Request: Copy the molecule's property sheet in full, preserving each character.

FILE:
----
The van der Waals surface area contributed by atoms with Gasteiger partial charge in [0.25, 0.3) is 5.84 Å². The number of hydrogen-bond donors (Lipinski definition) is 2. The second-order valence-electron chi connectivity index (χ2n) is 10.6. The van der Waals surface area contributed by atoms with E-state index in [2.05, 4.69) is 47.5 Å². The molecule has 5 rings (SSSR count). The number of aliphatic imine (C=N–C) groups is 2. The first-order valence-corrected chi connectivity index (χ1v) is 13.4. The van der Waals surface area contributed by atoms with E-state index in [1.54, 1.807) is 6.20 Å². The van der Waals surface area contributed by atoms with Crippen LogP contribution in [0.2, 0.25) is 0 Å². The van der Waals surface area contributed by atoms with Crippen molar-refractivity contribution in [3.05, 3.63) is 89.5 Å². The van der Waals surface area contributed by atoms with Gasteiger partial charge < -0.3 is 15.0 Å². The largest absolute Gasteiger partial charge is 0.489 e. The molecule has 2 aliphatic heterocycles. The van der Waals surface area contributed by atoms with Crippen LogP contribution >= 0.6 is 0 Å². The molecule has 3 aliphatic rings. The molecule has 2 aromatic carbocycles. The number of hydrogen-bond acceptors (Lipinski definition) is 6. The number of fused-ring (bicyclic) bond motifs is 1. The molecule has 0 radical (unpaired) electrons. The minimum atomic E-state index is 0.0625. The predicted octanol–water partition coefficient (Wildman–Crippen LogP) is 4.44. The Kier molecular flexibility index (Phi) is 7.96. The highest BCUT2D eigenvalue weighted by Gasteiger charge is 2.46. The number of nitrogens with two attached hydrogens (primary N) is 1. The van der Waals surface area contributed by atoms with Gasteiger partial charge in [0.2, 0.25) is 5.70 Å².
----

The van der Waals surface area contributed by atoms with Gasteiger partial charge in [0.25, 0.3) is 5.84 Å². The number of hydrogen-bond donors (Lipinski definition) is 2. The second-order valence-electron chi connectivity index (χ2n) is 10.6. The van der Waals surface area contributed by atoms with E-state index in [2.05, 4.69) is 47.5 Å². The molecule has 5 rings (SSSR count). The number of aliphatic imine (C=N–C) groups is 2. The first-order valence-corrected chi connectivity index (χ1v) is 13.4. The van der Waals surface area contributed by atoms with E-state index in [1.54, 1.807) is 6.20 Å². The van der Waals surface area contributed by atoms with Crippen LogP contribution in [0.2, 0.25) is 0 Å². The van der Waals surface area contributed by atoms with Crippen molar-refractivity contribution in [3.05, 3.63) is 89.5 Å². The van der Waals surface area contributed by atoms with Gasteiger partial charge < -0.3 is 15.0 Å². The largest absolute Gasteiger partial charge is 0.489 e. The molecule has 2 aliphatic heterocycles. The van der Waals surface area contributed by atoms with Crippen LogP contribution >= 0.6 is 0 Å². The molecule has 3 aliphatic rings. The molecule has 2 aromatic carbocycles. The number of hydrogen-bond acceptors (Lipinski definition) is 6. The number of fused-ring (bicyclic) bond motifs is 1. The molecule has 0 radical (unpaired) electrons. The minimum atomic E-state index is 0.0625. The predicted octanol–water partition coefficient (Wildman–Crippen LogP) is 4.44. The Kier molecular flexibility index (Phi) is 7.96. The highest BCUT2D eigenvalue weighted by Gasteiger charge is 2.46. The number of nitrogens with two attached hydrogens (primary N) is 1. The van der Waals surface area contributed by atoms with Gasteiger partial charge in [0.2, 0.25) is 5.70 Å².